Little sweet cakes (Higashi) are made individually for tea ceremonies, events and shrine offerings. They are shaped into objects of art and symbolism using these hand carved wooden culinary molds, or ‘Kashigata’. The rice flour and sugar confections have been a popular tradition in Japan for more than 300 years.
Like many centuries-old Japanese specialty craft traditions, kashigata carving is a fading art. There is rare demand now for the handmade cakes, and so these artisanal culinary tools have joined the ranks of rapidly disappearing objects of times past. As they are becoming harder to find, they have become quite collectable. They are each one-of-a-kind hand carvings.
The mold making process begins with preparing or seasoning the wood – most commonly Mountain Cherry, Ginko, and Camllia, which is cured for three years before carving to prevent cracking and warping. For generations, kashigata craftsmen have produced an extensive range of imagery and symbolism that imparts the spirit of the carver and the mystery of natural and supernatural symbolism, into a tradition of handmade, delicate Japanese sweets.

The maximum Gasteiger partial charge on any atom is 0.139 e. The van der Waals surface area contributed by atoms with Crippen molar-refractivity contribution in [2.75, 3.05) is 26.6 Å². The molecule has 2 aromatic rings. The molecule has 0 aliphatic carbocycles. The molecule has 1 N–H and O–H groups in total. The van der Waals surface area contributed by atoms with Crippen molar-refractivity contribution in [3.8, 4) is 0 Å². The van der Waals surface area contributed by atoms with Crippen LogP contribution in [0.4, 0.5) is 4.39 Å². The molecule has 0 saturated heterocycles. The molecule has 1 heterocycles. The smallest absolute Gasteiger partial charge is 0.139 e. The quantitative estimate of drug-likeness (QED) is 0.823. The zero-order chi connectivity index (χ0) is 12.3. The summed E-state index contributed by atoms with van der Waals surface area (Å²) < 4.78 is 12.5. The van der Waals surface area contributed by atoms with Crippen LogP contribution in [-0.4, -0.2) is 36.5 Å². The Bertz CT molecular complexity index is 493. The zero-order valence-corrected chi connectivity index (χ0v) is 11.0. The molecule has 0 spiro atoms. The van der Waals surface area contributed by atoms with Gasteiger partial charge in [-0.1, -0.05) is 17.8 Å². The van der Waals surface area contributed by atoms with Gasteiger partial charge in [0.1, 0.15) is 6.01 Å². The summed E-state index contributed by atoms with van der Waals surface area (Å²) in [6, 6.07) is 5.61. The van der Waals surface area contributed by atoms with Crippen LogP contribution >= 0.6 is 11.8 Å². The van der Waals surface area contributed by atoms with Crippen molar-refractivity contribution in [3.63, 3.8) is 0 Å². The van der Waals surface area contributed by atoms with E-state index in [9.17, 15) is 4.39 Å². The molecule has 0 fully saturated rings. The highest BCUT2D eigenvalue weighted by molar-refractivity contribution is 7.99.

Auspicious symbols play a significant role in Japanese culture. Kashigata are carved into motifs that have specific meaning and purpose. A few shown in our collection are: Longevity – such as Cranes (mythically lives a thousand years), Pine Trees (evergreen) and Lobster (rounded back like the elderly); Bamboo symbolizes Perserverance – the perfect combination of strength and flexibility. The Lotus (images below) stands for Purity and Enlightenment, as such elegance blooms out of the depths of muck and mud. Other motifs have seasonal references while others reflect the changing zeitgeist of different times and eras in history.
Molded sweet cakes are used for weddings, births, new years and other festivities as well as for funerals and more somber events.
The following are individual images with pricing.
Specialty molded cakes are a part of a confectionery culture found independantly in many countries around the world. Each culture’s style is unique and the Kashitgata molds are specific to Japan. A few examples from around the world are: Mexican ‘Sugar Skulls’, French ‘Madeleines’, Scottish ‘Shortbread’, Russian ‘Oreshki’, and Middle Eastern ‘Ma’amoul’. There are many more examples and a vast range of motifs, uses and meanings.
Beyond their use as tools to make little molded cakes, Japanese Kashigata are wonderful little works of art and history. Please ask us for more information and to see the rest of our collection.